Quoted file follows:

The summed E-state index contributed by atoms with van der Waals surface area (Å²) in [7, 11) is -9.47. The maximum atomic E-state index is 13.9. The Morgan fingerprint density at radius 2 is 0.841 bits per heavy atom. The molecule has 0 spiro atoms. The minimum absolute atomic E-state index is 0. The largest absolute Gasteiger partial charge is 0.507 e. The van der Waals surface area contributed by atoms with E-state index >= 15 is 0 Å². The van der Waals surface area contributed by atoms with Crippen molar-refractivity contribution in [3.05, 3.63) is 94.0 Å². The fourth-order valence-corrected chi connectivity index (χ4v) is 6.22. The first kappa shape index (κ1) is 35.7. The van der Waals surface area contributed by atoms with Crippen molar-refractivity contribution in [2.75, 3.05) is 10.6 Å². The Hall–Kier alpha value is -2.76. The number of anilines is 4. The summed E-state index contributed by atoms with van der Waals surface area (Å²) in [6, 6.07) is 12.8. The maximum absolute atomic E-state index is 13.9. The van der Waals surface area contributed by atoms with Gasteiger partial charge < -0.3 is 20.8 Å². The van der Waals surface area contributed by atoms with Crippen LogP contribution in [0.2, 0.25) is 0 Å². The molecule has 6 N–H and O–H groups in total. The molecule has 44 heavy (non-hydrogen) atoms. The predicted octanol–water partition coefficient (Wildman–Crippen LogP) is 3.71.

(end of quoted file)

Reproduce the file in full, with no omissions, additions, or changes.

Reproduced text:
The summed E-state index contributed by atoms with van der Waals surface area (Å²) in [7, 11) is -9.47. The maximum atomic E-state index is 13.9. The Morgan fingerprint density at radius 2 is 0.841 bits per heavy atom. The molecule has 0 spiro atoms. The minimum absolute atomic E-state index is 0. The largest absolute Gasteiger partial charge is 0.507 e. The van der Waals surface area contributed by atoms with E-state index >= 15 is 0 Å². The van der Waals surface area contributed by atoms with Crippen molar-refractivity contribution in [3.05, 3.63) is 94.0 Å². The fourth-order valence-corrected chi connectivity index (χ4v) is 6.22. The first kappa shape index (κ1) is 35.7. The van der Waals surface area contributed by atoms with Crippen molar-refractivity contribution in [2.75, 3.05) is 10.6 Å². The Hall–Kier alpha value is -2.76. The number of anilines is 4. The summed E-state index contributed by atoms with van der Waals surface area (Å²) in [6, 6.07) is 12.8. The maximum absolute atomic E-state index is 13.9. The van der Waals surface area contributed by atoms with Gasteiger partial charge < -0.3 is 20.8 Å². The van der Waals surface area contributed by atoms with Crippen LogP contribution in [0.2, 0.25) is 0 Å². The molecule has 6 N–H and O–H groups in total. The molecule has 44 heavy (non-hydrogen) atoms. The predicted octanol–water partition coefficient (Wildman–Crippen LogP) is 3.71.